Plastic Reality - An Introduction
On September 21, 2015, we released Mondrian - Abstraction in Beauty on Steam, IndieGameStand, and itch.io. It did pretty well for having zero budget, zero marketing, and zero preexisting community. We kept it updated over the next year and a half, fixing bugs, adding game modes, improving the unlock system (gems yay!) and generally making the game bigger and better.
In this modern era of patching and iterating, it's impossible to know when your game is done, other than when people stop playing it. By January of 2017, downloads had slowed to a crawl, playtime was minimal, and the Leaderboards were not getting new entries. If there was going to be more Mondrian, it would have to be in something fresh and exciting. Something that, though being very familiar to fans of the game, would offer so much more than the original ever could.
The Biggest Improvement
Originally, Mondrian - Plastic Reality had been designed as an expansion to Abstraction in Beauty. Very simply, it would include new levels, a new game mode, and that's about it. However, that didn't feel like enough to justify the time commitment. Plus, level development still involved mapping out a level in Photoshop, manually writing down the X/Y coordinates of each block, and inputting those coordinates in the code by hand for each and every level. But that got us thinking: if 12 levels could addict players at events such as Indie Arcade and Playcrafting's Spring Play, then what would 1200 levels do?
The first time we showed off Plastic Reality in public, levels were still hand-coded. It was thanks to other members of the team becoming interested in designing levels for the game that we began dedicating time to making Mondrian Maker, a level editor that opens up major possibilities in designing Mondrian levels. One and a half months into Mondrian Maker's development, here's just a brief rundown of some of the major improvements:
|Abstraction in Beauty||Plastic Reality|
|Only one block shape per level|
One consistent block size
Blocks all facing same direction
~64 block limit
Levels built into code
90 minutes to build a level
|Every block shaped allowed at once|
Blocks scaled anywhere from 40% - 400% normal size
Blocks rotated anywhere from 0-359 degrees
No block limit
Levels built into shareable external files
3 minutes to build a level
This is all just the tip of the iceberg, but thanks to Mondrian Maker, there has been a substantial improvement in terms of turnaround from level concept to creation. All original levels from Abstraction in Beauty have been rebuilt in Mondrian Maker and then some. Our goal now is to launch Plastic Reality with 75-100 levels, each with 4 difficulty variants. Considering we are at 21 and counting, this is absolutely going to happen.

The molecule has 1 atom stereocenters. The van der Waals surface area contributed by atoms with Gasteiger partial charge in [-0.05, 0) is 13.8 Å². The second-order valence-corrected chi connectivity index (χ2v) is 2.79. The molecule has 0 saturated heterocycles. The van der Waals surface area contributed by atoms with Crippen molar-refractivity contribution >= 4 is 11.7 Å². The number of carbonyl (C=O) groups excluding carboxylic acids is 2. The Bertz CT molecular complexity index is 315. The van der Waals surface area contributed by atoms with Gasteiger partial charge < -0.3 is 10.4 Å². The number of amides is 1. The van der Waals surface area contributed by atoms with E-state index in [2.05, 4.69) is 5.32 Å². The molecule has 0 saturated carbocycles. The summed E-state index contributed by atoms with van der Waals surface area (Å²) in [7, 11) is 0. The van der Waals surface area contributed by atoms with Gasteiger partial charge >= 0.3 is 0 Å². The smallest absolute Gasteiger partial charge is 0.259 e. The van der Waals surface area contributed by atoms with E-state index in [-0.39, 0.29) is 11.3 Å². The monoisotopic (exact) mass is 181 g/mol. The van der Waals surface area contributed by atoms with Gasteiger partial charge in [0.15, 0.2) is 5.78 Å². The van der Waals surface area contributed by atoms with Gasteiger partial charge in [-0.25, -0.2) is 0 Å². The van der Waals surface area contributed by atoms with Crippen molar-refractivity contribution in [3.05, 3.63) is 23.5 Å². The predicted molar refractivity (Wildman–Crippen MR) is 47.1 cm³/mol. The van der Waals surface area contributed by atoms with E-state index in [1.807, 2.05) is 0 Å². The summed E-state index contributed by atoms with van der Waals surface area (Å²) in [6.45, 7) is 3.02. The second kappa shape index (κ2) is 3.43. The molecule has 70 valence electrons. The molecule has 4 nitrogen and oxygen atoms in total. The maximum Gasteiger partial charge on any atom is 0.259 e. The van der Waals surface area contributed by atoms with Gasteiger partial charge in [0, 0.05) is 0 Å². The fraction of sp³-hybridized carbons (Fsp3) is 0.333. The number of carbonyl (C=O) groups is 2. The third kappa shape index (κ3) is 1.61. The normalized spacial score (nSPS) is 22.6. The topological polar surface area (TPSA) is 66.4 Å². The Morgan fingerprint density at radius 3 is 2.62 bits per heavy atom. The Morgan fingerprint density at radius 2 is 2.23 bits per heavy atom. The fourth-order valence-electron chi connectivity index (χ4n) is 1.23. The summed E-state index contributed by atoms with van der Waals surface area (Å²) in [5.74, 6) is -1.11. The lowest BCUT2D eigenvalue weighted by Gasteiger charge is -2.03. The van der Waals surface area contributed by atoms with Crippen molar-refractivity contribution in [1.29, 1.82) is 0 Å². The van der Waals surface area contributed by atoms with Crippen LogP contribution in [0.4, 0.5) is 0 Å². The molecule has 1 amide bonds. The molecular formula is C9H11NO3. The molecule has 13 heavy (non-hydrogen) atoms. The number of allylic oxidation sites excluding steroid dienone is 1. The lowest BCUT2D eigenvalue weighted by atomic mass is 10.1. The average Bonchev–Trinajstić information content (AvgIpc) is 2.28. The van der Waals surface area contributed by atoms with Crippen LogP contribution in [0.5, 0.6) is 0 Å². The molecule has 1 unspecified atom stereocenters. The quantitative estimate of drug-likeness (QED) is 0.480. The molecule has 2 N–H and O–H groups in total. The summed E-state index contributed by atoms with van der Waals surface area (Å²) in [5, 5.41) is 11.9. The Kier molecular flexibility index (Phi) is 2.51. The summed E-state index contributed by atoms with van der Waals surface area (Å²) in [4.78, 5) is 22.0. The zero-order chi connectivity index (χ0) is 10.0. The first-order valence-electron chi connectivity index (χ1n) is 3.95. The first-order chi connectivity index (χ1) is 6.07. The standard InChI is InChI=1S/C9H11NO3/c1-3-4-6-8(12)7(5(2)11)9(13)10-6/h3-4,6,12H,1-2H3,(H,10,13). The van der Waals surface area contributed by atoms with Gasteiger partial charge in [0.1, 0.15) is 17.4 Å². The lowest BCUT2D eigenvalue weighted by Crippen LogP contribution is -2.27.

The Human Element
One aspect of Abstraction in Beauty that always bugged me was the lack of character. What I mean by that is, the game lacked the personality needed from games in the age of Twitch and Youtube. In order for any game to connect with an audience, it needs to convey some kind of emotion, even when minimalist. Super Hexagon, for instance, is the embodiment of panic, while Superhot gives you the feeling of being a time controlling superkiller. While the works of Piet Mondrian encouraged an escape from nature, it's unfortunately that very detachment from the natural that held the original Mondrian back.
Our solution not only adds an extra layer of humor and human connection to the game, but also introduces brand new gameplay possibilities: a diverse cast of playable "Curators" based on real artists from the 20th century. Obviously, Piet Mondrian himself takes center stage, along with the mother of Dada, Sophie Taeuber-Arp; the father of Pop Art, Andy Warhol; the great African American Post-Impressionist, Hale Woodruff; and Boston's own Loïs Mailou Jones. Each character offers a different control feel for the player, giving the game an almost sports game-like quality, along the lines of Tony Hawk's Pro Skater or Jet Grind Radio. While we have not yet explored the possibilities for each character beyond their control feel (varying Top Speed, Acceleration, and Braking), we know there's a lot of room to play around with regards to special abilities, stories, museum galleries, educational content, dedicated unlocks, and more.
What began as a weekend game jam, and turned into a part of a Smithsonian exhibit, now has the opportunity to become a massive cross-platform success serving as a competitive action puzzler, game development teaching tool, art history textbook, and community revenue generator all in one (more on that at a later date). We are seeing massive possibilities with Mondrian - Plastic Reality, but we need time and just a little money to make it all happen. We are aiming for release within the next year, as we add further polish to old systems from Abstraction in Beauty, build out new systems in regards to Mondrian Maker and the Curators, port the game to other systems and OS's, and build up the initial level library.
We are planning to slowly open the game to testers throughout its Early Access, Alpha, and Beta phases. If you'd like to pick the game up, please play it, send feedback, stream some community levels or level development of your own, and help spread the word!
Keep an eye on this blog for more updates on the game's development, Mondrian Maker tips and tricks, team interviews, and more!
Thank you for playing!
- Danny Silvers, CEO of Lantana Games
Get Mondrian - Plastic Reality
Leave a comment
Log in with itch.io to leave a comment.